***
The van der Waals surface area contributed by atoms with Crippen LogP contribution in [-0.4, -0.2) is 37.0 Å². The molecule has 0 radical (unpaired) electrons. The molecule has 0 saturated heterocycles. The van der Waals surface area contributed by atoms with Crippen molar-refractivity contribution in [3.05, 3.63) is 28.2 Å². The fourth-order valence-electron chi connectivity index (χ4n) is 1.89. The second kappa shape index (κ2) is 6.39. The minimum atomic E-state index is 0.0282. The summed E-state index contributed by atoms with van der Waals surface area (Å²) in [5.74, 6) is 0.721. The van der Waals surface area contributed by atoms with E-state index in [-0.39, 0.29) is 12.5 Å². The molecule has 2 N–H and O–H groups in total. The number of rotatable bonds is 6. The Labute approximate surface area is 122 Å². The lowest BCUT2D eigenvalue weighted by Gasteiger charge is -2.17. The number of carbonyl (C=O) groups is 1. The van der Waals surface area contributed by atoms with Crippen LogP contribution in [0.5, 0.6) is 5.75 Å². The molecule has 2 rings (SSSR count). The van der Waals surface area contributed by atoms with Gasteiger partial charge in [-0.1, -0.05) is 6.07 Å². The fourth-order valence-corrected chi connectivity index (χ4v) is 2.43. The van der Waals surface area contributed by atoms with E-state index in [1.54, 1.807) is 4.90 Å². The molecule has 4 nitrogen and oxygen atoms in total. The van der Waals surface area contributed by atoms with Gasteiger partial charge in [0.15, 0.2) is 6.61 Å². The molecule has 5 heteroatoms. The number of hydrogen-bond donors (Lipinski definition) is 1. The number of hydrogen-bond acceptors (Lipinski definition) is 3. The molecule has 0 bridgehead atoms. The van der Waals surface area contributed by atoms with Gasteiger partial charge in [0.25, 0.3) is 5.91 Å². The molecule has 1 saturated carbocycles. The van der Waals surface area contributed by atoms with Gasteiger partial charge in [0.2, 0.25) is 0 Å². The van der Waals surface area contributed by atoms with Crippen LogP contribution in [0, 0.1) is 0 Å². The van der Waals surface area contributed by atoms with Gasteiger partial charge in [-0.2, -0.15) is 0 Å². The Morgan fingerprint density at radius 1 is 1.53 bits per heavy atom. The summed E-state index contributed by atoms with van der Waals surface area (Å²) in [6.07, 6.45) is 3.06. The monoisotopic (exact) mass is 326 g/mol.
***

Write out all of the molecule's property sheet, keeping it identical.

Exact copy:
The van der Waals surface area contributed by atoms with Crippen LogP contribution in [-0.4, -0.2) is 37.0 Å². The molecule has 0 radical (unpaired) electrons. The molecule has 0 saturated heterocycles. The van der Waals surface area contributed by atoms with Crippen molar-refractivity contribution in [3.05, 3.63) is 28.2 Å². The fourth-order valence-electron chi connectivity index (χ4n) is 1.89. The second kappa shape index (κ2) is 6.39. The minimum atomic E-state index is 0.0282. The summed E-state index contributed by atoms with van der Waals surface area (Å²) in [5.74, 6) is 0.721. The van der Waals surface area contributed by atoms with E-state index in [-0.39, 0.29) is 12.5 Å². The molecule has 2 N–H and O–H groups in total. The number of rotatable bonds is 6. The Labute approximate surface area is 122 Å². The lowest BCUT2D eigenvalue weighted by Gasteiger charge is -2.17. The number of carbonyl (C=O) groups is 1. The van der Waals surface area contributed by atoms with Crippen LogP contribution in [0.5, 0.6) is 5.75 Å². The molecule has 2 rings (SSSR count). The van der Waals surface area contributed by atoms with Gasteiger partial charge in [-0.1, -0.05) is 6.07 Å². The fourth-order valence-corrected chi connectivity index (χ4v) is 2.43. The van der Waals surface area contributed by atoms with E-state index in [1.54, 1.807) is 4.90 Å². The molecule has 4 nitrogen and oxygen atoms in total. The van der Waals surface area contributed by atoms with Gasteiger partial charge in [0.15, 0.2) is 6.61 Å². The molecule has 5 heteroatoms. The number of hydrogen-bond donors (Lipinski definition) is 1. The number of hydrogen-bond acceptors (Lipinski definition) is 3. The molecule has 0 bridgehead atoms. The van der Waals surface area contributed by atoms with Gasteiger partial charge in [0.25, 0.3) is 5.91 Å². The molecule has 1 saturated carbocycles. The van der Waals surface area contributed by atoms with Gasteiger partial charge in [0.2, 0.25) is 0 Å². The van der Waals surface area contributed by atoms with Crippen LogP contribution in [0, 0.1) is 0 Å². The van der Waals surface area contributed by atoms with Gasteiger partial charge in [-0.2, -0.15) is 0 Å². The Morgan fingerprint density at radius 1 is 1.53 bits per heavy atom. The summed E-state index contributed by atoms with van der Waals surface area (Å²) in [6.07, 6.45) is 3.06. The monoisotopic (exact) mass is 326 g/mol.